The Concentrated Portfolio

by: Iron Value


Is diversity such a good thing?

Many esteemed investors think not - like Munger and Buffett.

My five-stock portfolio trounced the S&P 500 in Q1 2017.


I have become a believer of the concentrated portfolio approach or a bet your beliefs system. I read a number of books that had a profound influence on me regarding a concentrated portfolio approach:

Fortune's Formula by William Poundstone

The Dhandi Investor by Mohnish Pabrai

Poor Charlie's Almanack by Charlie Munger

But while I stood in distant admiration of the conviction approach I could not work up the courage to actually practice what I was beginning to preach.

A happy accident occurred that made the decision for me. I won't go into the details of the happy accident other than to say I decided to move brokers in December 2016. This left me in a dilemma: to actually move the shares or to liquidate my positions in one broker and buy the shares in my new broker.

Each choice had downsides and was going to leave me in limbo for several weeks. In the end I decided to move the shares but due to migration fees decided it was best to concentrate my portfolio to save on the migration costs. I had no idea how long the migration was going to take (my broker wouldn't commit to a timeline), so I thought long and hard about what five stocks I would store my portfolio in during the transition

I chose to put my portfolio in five stocks: Microsoft (NASDAQ:MSFT), Unilever (NYSE:UN), Celgene (NASDAQ:CELG), Paypal (NASDAQ:PYPL) and Amazon (NASDAQ:AMZN).

Why did I choose these companies?

  1. I had built up nice positions in these five names already at good value over 2016. I knew them and wanted to build on them.
  2. I wanted to own companies that are defining the future and will be relevant for the next 10-20 years.
  3. I want to own compounding machines. I don't want income plays. I want companies that have a good chance of benefiting from the miracle of compounding over the next 1-2 decades.
  4. I don't want to sell. Selling triggers CGT which is perhaps the biggest cost of investing these days.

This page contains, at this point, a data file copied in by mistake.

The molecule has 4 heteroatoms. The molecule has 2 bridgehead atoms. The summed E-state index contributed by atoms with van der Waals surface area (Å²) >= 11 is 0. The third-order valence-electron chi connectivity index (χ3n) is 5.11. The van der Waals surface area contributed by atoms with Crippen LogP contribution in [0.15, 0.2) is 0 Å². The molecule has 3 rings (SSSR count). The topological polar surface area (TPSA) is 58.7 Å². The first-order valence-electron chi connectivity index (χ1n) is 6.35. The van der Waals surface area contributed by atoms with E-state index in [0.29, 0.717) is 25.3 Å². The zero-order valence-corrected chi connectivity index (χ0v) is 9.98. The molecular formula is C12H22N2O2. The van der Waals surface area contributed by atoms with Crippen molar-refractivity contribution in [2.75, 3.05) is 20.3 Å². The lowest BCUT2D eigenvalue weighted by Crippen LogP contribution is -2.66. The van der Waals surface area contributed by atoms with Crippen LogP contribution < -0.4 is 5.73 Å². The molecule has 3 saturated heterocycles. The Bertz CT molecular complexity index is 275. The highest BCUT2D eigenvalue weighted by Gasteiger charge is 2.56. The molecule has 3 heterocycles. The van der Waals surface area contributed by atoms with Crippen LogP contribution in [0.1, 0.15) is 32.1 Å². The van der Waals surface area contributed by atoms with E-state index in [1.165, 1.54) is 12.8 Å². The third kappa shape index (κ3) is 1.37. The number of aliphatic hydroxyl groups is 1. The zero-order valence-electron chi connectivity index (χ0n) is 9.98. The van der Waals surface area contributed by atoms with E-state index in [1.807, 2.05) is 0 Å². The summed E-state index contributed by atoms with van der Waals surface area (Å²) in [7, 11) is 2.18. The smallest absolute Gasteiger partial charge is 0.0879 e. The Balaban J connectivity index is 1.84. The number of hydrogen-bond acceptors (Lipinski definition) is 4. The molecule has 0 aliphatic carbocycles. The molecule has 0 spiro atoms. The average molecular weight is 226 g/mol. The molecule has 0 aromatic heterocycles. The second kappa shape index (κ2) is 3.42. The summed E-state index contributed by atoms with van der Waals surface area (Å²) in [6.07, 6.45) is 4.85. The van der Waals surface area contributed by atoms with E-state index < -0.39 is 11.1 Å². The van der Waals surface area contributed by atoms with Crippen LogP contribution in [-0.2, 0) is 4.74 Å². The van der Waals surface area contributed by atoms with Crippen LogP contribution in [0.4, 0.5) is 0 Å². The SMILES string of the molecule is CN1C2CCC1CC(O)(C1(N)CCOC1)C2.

5. The five stocks I chose are large and diverse businesses that can weather the various market conditions. I want to avoid losing capital.
  6. I consider myself a value investor but will pay a premium for revenue diversity, growth, moats and "compoundability." A lot of this stuff will not turn up in screens and one most make a qualitative assessment of all the variables to determine if you are meeting your value criteria.
  7. I like strong leaders with a track record of good judgment. Judgment is the most important characteristic for financial success. Hard work only gets you so far and lots of people are willing to work hard these days.

How has the portfolio performed




































The portfolio has added 11% since the start of 2017.

The S&P 500 has added 5.5% and the Nasdaq 100 has added 11.75% over the same period.

MSFT, PYPL and CELG each increased about 5%, in line with the S&P 500. I am bullish on these names and would hope they can achieve more favorable earnings reports in the short to medium term.

Unilever increased strongly on the advance from Kraft Heinz (NASDAQ:KHC) and is unlikely to experience much alpha beyond this point. In fact, one might expect the price to come back but Unilever has just announced plans to cut costs, hike its dividend, increase buybacks and divest its spreads business. So I think the price will hold so long as Unilever executes on the above commitments.

AMZN must meet expectations in its next earnings report but seems to be getting ahead of itself. It us up nearly 20% in one quarter alone. This level of price growth is not sustainable. I would be very happy with 20% in one year. I am really hoping for a strong Q1 report that will lock-in the 20% gained against weaker Q2-Q4 reports.

I'm concerned at this point that I am really just tracking the Nasdaq given the make-up of the portfolio but time will tell.

Next moves

Here's a chart showing the weightings of the portfolio by stock.

My heaviest weightings are with the less risky Microsoft and Unilever positions. Amazon has the smallest weighting since I believe it could get volatile if it misses earnings estimates over the short term.

I am little concerned that AMZN has had such a strong run in three months. Unilever has had an even better run but started from a low point and is a more fundamentally sound business. CELG and PYPL concern me a little but not in the short term as both are good value on a forward earnings basis to the end of 2017. PYPL in particular has a 6% free cash flow yield to enterprise value alongside 20% revenue growth and a powerful moat. I consider it one of the best value deals in the market today.

I would look to deploy any spare cash into the following stocks if I see value: GOOGL, ADBE, RHT, AAPL, QCOM, INTC, CSCO, EBAY, SAP, FB, HON, UTX, MMM, BRK.B or GD.


The above portfolio is not my only portfolio. I also have a retirement portfolio in a tax deferred account. I practice diversity in this portfolio as well as dividend re-investment. It's far more traditional and conservative.

So I am not fully invested in this concentrated approach.

Disclosure: I am/we are long MSFT, CELG, PYPL, AMZN, UN.

I wrote this article myself, and it expresses my own opinions. I am not receiving compensation for it (other than from Seeking Alpha). I have no business relationship with any company whose stock is mentioned in this article.